Pyrus Malus: The "Paradise Apple" Is Good News for Your Skin

Pyrus Malus: The "Paradise Apple" Is Good News for Your Skin

We’re the first to admit it: apples aren’t exactly a new, cool-sounding ingredient. Compared to hot new food trends like goji berries and turmeric lattes, apples might seem like they don’t have a lot to offer, but it turns out that this fruit is bursting with a ton of surprising health benefits. Aside from the fact that they’ve been shown in medical studies to actually help keep the doctor away (they’re packed with fiber, and can lower “bad” cholesterol), it turns out that apples are an underappreciated superfood that can also take your skincare routine to the next level. We spoke with Joshua Zeichner, MD, Director of Cosmetic & Clinical Research in Dermatology at Mount Sinai Hospital in New York to find out more about how apples—and specifically, the extract of the pyrus malus apple—can help you achieve healthier skin.

What is “Pyrus Malus,” exactly?

Apples have a long and storied history, appearing in some of the world’s oldest literature, although they didn’t always look (or taste!) the way they do now. Initially, they were small and sour, resembling tiny crab apples. In the 7th century, there were only seven known varieties of cultivated apples, but by the 19th century there were over 600. Today, we cultivate more than 10,000 varieties of apples around the world, although most of us are only familiar with American fan favorites like Golden Delicious, Honeycrisp, and Granny Smith. Pyrus Malus is the root of all of these—it’s simply the scientific name for this large family of domestic apple.

What is Pyrus Malus extract used for?

Apples are surprisingly versatile, and not just in the kitchen, where they play well in both sweet and savory dishes: Ancient Greek physician Hippocrates, known as the father of medicine, is thought to have been the first to use apple cider vinegar for healing wounds and coughs way back in 400 B.C.E.

All the different parts of the Pyrus Malus plant (including the seed and root) are still used in medicine today, treating ailments ranging from helping lower the risk of asthma to potentially helping prevent cancer. And in the field of skin care, apple fruit extract’s anti-aging effects have made it a subject.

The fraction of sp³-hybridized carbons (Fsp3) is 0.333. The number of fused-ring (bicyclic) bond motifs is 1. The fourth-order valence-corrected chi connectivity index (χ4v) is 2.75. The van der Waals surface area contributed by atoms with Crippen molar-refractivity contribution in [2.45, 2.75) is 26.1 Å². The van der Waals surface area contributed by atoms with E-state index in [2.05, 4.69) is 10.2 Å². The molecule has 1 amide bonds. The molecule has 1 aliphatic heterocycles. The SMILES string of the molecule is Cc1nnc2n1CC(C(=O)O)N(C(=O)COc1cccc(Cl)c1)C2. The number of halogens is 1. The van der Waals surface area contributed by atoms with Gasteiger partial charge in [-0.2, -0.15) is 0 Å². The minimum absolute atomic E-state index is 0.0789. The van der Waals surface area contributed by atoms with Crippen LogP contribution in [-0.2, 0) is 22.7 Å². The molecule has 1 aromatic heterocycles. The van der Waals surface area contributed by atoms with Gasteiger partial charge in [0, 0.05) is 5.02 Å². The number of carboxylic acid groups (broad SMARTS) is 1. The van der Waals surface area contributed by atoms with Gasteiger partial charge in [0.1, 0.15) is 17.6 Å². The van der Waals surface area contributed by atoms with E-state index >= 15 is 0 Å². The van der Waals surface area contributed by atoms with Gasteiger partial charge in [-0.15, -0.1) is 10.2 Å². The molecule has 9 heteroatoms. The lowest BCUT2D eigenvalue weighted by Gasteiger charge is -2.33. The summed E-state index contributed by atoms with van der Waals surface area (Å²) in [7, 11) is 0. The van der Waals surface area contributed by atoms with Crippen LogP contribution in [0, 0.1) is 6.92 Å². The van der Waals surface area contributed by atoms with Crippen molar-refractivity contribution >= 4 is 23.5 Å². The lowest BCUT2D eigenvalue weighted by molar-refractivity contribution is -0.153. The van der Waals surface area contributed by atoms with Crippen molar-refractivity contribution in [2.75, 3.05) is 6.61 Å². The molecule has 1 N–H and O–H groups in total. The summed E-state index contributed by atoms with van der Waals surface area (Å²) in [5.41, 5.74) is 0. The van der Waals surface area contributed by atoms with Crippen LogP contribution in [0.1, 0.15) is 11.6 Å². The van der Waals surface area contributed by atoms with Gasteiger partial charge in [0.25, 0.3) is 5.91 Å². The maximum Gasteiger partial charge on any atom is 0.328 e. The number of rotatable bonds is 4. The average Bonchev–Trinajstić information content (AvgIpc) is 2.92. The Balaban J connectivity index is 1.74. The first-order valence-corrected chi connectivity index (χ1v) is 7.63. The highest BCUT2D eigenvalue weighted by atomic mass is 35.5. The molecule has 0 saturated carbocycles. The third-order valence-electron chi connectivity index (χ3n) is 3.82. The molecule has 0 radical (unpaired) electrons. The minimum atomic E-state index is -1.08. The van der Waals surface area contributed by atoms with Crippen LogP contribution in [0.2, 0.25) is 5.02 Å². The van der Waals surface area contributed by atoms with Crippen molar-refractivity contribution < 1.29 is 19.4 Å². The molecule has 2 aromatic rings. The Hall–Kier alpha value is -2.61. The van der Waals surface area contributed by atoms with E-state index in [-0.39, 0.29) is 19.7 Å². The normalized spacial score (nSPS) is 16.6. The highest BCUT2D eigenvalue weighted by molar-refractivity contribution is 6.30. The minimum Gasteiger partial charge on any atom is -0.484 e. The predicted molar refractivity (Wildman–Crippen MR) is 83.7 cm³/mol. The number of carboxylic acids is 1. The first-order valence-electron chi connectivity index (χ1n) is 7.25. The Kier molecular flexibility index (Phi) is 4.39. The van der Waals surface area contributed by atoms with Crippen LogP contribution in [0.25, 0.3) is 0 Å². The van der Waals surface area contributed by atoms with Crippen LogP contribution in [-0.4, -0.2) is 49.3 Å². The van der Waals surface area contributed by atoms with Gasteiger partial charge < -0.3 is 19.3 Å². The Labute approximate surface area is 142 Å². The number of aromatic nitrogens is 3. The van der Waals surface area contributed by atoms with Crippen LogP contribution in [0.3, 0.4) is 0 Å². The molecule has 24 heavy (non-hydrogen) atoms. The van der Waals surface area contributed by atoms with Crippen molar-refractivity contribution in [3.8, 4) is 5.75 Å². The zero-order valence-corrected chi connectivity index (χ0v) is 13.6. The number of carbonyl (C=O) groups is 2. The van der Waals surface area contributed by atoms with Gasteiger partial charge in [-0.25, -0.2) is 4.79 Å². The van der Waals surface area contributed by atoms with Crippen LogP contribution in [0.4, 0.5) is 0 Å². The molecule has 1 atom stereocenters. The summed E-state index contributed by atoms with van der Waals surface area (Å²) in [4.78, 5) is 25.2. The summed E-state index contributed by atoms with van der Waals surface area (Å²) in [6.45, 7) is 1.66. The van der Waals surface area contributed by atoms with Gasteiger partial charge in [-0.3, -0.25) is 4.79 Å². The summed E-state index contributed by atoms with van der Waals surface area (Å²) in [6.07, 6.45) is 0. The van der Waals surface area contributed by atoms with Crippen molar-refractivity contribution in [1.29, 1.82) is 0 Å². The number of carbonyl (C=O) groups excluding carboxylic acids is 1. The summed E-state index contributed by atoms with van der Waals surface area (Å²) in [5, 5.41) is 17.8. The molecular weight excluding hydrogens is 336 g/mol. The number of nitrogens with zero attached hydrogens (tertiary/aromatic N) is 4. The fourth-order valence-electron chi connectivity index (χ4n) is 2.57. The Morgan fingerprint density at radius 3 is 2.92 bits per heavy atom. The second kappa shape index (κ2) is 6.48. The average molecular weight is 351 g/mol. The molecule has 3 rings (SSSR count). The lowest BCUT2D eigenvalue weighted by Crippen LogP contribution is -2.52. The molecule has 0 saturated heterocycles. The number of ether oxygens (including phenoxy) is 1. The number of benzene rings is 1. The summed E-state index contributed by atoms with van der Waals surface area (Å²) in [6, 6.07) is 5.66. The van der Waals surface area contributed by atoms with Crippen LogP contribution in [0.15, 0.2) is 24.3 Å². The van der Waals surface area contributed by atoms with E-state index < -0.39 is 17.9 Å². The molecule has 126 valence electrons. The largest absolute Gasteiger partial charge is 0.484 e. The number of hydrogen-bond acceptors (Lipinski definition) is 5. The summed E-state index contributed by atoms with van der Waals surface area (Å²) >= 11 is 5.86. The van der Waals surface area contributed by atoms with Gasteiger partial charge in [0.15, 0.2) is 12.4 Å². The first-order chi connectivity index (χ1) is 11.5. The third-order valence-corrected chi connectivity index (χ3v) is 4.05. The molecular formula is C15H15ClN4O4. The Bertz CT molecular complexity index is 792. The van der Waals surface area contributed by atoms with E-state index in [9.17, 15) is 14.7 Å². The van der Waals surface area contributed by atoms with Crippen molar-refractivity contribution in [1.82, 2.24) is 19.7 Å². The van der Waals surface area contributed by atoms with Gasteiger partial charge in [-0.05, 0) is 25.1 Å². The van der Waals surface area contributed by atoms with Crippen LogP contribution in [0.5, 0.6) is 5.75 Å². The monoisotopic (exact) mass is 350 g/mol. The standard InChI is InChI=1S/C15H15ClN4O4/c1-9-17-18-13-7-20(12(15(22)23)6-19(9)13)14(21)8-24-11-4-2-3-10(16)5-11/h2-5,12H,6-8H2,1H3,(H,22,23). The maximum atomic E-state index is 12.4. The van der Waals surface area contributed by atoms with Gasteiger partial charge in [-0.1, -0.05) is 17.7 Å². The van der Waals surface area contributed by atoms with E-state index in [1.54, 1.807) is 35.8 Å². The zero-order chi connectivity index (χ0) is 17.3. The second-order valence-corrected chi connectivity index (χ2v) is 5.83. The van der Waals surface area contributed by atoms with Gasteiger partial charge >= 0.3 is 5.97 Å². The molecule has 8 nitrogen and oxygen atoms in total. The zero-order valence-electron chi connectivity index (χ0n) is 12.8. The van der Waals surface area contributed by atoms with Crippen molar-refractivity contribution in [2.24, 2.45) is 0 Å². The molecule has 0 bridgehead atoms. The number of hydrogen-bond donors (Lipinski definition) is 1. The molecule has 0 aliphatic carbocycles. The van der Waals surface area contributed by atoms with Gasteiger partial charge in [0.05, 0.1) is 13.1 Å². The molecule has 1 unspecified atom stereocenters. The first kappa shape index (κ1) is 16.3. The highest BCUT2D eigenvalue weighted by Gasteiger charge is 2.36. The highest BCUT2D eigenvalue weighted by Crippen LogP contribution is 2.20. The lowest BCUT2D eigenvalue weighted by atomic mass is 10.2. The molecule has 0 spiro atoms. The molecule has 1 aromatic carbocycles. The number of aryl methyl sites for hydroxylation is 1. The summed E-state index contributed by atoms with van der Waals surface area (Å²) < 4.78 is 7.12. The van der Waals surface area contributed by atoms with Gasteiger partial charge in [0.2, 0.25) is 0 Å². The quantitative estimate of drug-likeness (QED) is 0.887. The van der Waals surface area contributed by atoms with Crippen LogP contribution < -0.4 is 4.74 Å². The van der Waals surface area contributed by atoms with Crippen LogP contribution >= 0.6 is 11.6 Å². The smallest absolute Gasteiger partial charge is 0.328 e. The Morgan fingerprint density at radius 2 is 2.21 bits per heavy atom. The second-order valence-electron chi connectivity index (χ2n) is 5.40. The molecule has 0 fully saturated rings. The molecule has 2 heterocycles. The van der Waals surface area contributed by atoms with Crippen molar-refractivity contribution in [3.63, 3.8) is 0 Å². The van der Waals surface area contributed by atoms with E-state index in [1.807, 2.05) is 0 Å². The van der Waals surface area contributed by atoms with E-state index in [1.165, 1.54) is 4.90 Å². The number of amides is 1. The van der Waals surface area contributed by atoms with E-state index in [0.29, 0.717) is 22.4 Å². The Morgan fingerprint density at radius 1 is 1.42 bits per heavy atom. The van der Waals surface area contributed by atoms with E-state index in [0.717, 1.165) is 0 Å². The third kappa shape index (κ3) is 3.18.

Pyrus Malus extract and skincare

Apples are packed with a bunch of stuff that’s great for your skin: powerful phytochemicals, quercetin, minerals, enzymes, fruit acids, amino acids, tannins, and a variety of vitamins, all of which work in their own ways to protect the health and vibrancy of your skin.

One of the benefits of pyrus malus apple fruit extract is the wealth of vitamins: although oranges tend to get all the credit, apples are also rich in Vitamin C, which has been shown in studies to help brighten skin and even out tone. Apples are also a great source of vitamin B6, which helps protect against sun damage.

Fight off free radicals with apples

The pyrus malus apple is also a rich source of one of the best skin-boosting ingredients out there: polyphenolic antioxidants, which are famous for their ability to fight skin-damaging free radicals.

“Environmental exposures like pollution and UV light from the sun lead to the development of harmful free radicals,” Zeichner says. “Free radicals damage collagen in the skin, leading to fine lines and wrinkles, and are harmful to our skin cells DNA, contributing to development of skin cancers.”

Air pollution, as Zeichner mentions, is problematic for your skin: it leads to oxidative stress, which can contribute to premature aging, acne, and eczema. And free radicals from UV light can cause dark spots—aka “age spots” or “liver spots”—which occur when unprotected skin is repeatedly exposed to sun damage. Both UVA and UVB light speed up the production of melanin, the natural pigment which gives skin its color, although UVB is more responsible for burning and serious skin damage. When skin has been overexposed to light, the melanin can clump together, creating these irregular shaped dark spots. Free radicals can also damage your skin’s collagen, leading to fine lines and wrinkles, and can contribute to skin cancer. Fortunately, we have antioxidants to help combat them.

“Think of antioxidants like fire extinguishers that put out free radical damage,” Zeichner says. “Polyphenol antioxidants can exert several benefits on the skin. They can lighten dark spots and even skin tone, and encourage the production of healthy collagen.”

While these antioxidants are famously found in red wine, dark chocolate, and green tea, apples also have very strong antioxidant activity. And it’s not just snacking on antioxidant-rich foods that helps, either—by incorporating more antioxidants into your skincare routine, you can fight free radicals, too. When you choose skincare products with antioxidant-laden ingredients, you can help your skin reverse uneven pigmentation and sun-induced wrinkles. There are several ways to incorporate antioxidant-rich pyrus malus extract into your daily routine, including gentle cleansers and oil-free moisturizers.

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